The Vikings did not make much pottery but used natural materials such as wood (for plates) and bone and horn (for cups). Their cooking pots and similar were made from soapstone.
Soapstone, as its name suggests, is soft and easy to work when fresh, but it hardens up when placed in a fire, so it was ideal for making cooking pots and, later, baking plates. Smaller objects such as loom and fishing weights, lamps and spindle whorls were also made from soapstone.
To quarry the stone, the Vikings cut circular and rectangular blocks by chiselling the required shape into the rock on the hillside. They worked the hillside in steps so there was always one side that was already exposed, often by previous workings.
Once they had chiselled the outline down to the required depth, they drove wedges under the base and so prised the block off. (Modern-day experiments with this method have shown it to take around one hour - with practise.) Sometimes the blocks broke, particularly along lines of oxidisation. The Vikings often tried to retrieve the situation by reshaping the block into something smaller (perhaps a lamp or loom weight).
The basic shape of the item, both inside and out, was made on the hillside. This was presumably so the blocks were lighter to carry and also so that breakages happened before the effort had been put into transporting them.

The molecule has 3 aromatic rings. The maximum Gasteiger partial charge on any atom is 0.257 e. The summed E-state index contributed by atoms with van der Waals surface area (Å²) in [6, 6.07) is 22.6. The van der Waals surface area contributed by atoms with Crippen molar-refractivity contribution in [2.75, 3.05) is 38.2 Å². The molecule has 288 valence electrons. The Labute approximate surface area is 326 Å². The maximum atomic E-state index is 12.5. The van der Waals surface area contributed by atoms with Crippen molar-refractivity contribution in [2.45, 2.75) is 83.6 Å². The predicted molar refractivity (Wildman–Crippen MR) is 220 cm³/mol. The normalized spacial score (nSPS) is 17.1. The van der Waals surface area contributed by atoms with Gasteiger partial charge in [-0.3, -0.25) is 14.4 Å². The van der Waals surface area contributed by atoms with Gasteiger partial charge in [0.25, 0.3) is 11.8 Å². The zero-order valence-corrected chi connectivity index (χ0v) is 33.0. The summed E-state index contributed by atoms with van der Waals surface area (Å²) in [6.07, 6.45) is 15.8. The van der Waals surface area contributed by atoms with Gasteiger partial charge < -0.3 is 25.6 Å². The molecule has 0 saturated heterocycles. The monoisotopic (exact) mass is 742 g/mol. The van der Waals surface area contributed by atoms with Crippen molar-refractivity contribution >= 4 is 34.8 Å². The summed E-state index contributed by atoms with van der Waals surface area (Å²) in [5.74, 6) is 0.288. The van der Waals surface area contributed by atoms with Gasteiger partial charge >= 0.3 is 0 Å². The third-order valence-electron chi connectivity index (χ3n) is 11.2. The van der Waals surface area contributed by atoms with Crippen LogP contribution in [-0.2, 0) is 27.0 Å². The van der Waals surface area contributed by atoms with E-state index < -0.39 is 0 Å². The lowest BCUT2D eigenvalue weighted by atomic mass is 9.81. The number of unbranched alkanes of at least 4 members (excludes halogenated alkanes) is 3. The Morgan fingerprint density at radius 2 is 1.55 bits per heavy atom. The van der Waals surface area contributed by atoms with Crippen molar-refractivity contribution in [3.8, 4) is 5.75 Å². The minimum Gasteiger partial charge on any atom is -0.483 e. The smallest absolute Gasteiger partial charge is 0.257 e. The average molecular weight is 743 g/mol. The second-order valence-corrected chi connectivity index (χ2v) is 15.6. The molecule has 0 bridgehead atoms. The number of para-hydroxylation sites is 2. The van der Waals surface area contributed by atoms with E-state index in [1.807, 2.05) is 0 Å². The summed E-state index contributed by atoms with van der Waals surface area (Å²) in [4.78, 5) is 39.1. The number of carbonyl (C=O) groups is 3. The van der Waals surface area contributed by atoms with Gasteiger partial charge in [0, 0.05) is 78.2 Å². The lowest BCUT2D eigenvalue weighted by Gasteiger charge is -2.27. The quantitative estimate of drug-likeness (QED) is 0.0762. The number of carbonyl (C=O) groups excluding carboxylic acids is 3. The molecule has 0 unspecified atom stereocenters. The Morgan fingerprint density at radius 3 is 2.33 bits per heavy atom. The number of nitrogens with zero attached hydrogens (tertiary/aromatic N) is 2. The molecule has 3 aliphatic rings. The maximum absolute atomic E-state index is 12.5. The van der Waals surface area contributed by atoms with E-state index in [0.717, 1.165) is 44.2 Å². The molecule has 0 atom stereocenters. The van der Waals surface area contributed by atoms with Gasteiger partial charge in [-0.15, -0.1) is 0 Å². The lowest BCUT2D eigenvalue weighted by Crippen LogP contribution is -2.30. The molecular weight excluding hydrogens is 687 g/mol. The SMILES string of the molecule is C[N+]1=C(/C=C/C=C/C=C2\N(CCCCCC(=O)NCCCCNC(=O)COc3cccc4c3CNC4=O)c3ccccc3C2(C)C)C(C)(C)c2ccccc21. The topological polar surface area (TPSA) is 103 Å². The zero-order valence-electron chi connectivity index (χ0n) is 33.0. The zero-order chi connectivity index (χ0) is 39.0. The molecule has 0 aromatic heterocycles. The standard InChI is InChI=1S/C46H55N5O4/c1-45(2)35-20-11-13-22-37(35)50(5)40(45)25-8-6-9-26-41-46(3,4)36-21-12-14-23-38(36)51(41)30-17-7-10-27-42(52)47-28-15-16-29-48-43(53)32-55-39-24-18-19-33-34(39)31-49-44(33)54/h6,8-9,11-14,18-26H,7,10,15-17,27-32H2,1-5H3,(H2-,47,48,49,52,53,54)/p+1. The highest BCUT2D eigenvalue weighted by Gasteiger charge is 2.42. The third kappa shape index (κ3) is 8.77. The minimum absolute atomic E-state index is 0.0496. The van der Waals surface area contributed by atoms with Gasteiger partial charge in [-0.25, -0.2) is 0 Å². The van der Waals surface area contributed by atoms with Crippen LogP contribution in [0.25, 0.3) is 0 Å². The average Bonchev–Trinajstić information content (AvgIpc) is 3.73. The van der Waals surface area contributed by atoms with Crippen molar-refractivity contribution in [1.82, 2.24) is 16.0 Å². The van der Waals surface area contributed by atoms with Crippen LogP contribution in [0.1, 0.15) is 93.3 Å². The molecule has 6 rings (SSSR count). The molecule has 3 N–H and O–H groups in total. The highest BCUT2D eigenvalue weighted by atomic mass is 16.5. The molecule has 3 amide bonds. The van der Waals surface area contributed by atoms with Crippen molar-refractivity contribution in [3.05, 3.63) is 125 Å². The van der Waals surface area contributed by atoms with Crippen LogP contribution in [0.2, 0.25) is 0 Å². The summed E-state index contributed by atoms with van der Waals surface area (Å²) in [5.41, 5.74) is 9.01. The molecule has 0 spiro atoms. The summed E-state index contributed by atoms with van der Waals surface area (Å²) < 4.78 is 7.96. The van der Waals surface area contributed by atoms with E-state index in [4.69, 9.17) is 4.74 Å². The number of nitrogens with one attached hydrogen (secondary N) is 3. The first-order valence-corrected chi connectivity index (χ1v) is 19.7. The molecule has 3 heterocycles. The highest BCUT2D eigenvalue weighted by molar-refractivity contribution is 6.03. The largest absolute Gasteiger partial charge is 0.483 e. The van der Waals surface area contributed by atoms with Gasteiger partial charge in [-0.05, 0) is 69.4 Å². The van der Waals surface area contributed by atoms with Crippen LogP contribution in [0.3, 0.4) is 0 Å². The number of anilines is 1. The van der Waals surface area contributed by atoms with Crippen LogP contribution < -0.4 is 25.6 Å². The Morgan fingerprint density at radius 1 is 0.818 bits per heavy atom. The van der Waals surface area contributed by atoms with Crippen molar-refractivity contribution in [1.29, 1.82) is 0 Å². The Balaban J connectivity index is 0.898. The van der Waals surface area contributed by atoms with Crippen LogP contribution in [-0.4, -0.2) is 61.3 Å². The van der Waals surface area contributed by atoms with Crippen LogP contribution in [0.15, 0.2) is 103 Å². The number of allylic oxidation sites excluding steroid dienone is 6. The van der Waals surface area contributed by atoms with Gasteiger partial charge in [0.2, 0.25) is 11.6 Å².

Bowls and bake plates were then finished, and smaller objects created, away from the quarries. Once the object was made, the surface could be polished with pumice to get a good finish and make it look pretty.
Bone and antler are durable materials that were readily available in the Viking period, in both rural and more developed areas, not least as waste from food production.
Craftsmen used different animal and skeleton parts to make a range of practical and often beautiful objects. Needles were made from both bone and antler, and needle cases, for example, were made from birds’ bones as they are naturally hollow. Flutes could be made from a sheep’s front leg.
Besides being practical, bone and antler are soft enough when fresh to allow the craftsman to decorate the object by drilling, cutting, filing and scraping.
Most pottery made during the Viking age was simple and limited to vessels used for cooking, eating and storage. Domestic pottery was most often made locally but there is evidence of finer products being exported from the Rhineland to the Nordic countries.
The pottery was made from tempered clay by building up layers which were then shaped and smoothed (coiling). Later in the Viking age, craftsmen started using turning tables or kick wheels.
To fire the pottery it was simply put in a pit with a fire on top rather than an elaborate kiln. The lack of oxygen in the pit during this process made the pottery black or greyish in colour.